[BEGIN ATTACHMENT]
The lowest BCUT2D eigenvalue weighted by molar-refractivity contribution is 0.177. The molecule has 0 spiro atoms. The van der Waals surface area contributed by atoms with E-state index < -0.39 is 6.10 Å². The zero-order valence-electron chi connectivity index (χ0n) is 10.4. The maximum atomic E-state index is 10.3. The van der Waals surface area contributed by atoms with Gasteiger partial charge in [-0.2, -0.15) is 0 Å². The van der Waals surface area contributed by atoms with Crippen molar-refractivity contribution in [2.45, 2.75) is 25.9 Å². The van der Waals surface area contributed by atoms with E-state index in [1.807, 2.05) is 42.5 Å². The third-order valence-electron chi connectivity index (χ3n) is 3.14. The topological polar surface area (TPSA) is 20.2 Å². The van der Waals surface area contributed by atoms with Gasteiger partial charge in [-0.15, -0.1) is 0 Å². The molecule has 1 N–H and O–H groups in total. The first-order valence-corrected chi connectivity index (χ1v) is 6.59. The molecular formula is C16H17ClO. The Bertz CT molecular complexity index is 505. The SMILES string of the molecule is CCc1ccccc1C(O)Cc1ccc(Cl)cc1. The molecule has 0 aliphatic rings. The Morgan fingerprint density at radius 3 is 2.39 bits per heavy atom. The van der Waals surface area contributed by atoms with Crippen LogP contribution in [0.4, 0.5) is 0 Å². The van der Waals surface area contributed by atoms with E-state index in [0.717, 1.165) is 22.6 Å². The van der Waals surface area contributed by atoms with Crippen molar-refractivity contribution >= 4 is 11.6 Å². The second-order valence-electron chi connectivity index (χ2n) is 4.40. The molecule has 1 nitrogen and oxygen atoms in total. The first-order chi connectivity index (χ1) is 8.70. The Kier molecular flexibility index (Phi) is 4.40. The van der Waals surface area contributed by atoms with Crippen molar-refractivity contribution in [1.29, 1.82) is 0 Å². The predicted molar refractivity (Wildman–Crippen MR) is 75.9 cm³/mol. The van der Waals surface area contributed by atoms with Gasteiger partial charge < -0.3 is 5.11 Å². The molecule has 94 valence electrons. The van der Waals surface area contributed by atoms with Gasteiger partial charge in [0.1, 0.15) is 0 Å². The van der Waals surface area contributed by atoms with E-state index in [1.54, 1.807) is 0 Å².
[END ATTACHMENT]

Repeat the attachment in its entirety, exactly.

The lowest BCUT2D eigenvalue weighted by molar-refractivity contribution is 0.177. The molecule has 0 spiro atoms. The van der Waals surface area contributed by atoms with E-state index < -0.39 is 6.10 Å². The zero-order valence-electron chi connectivity index (χ0n) is 10.4. The maximum atomic E-state index is 10.3. The van der Waals surface area contributed by atoms with Gasteiger partial charge in [-0.2, -0.15) is 0 Å². The van der Waals surface area contributed by atoms with Crippen molar-refractivity contribution in [2.45, 2.75) is 25.9 Å². The van der Waals surface area contributed by atoms with E-state index in [1.807, 2.05) is 42.5 Å². The third-order valence-electron chi connectivity index (χ3n) is 3.14. The topological polar surface area (TPSA) is 20.2 Å². The van der Waals surface area contributed by atoms with Gasteiger partial charge in [-0.15, -0.1) is 0 Å². The molecule has 1 N–H and O–H groups in total. The first-order valence-corrected chi connectivity index (χ1v) is 6.59. The molecular formula is C16H17ClO. The Bertz CT molecular complexity index is 505. The SMILES string of the molecule is CCc1ccccc1C(O)Cc1ccc(Cl)cc1. The molecule has 0 aliphatic rings. The Morgan fingerprint density at radius 3 is 2.39 bits per heavy atom. The van der Waals surface area contributed by atoms with Crippen LogP contribution in [0.4, 0.5) is 0 Å². The van der Waals surface area contributed by atoms with E-state index in [0.717, 1.165) is 22.6 Å². The van der Waals surface area contributed by atoms with Crippen molar-refractivity contribution >= 4 is 11.6 Å². The second-order valence-electron chi connectivity index (χ2n) is 4.40. The molecule has 1 nitrogen and oxygen atoms in total. The first-order chi connectivity index (χ1) is 8.70. The Kier molecular flexibility index (Phi) is 4.40. The van der Waals surface area contributed by atoms with Crippen molar-refractivity contribution in [1.29, 1.82) is 0 Å². The predicted molar refractivity (Wildman–Crippen MR) is 75.9 cm³/mol. The van der Waals surface area contributed by atoms with Gasteiger partial charge < -0.3 is 5.11 Å². The molecule has 94 valence electrons. The van der Waals surface area contributed by atoms with Gasteiger partial charge in [0.1, 0.15) is 0 Å². The van der Waals surface area contributed by atoms with E-state index in [1.54, 1.807) is 0 Å².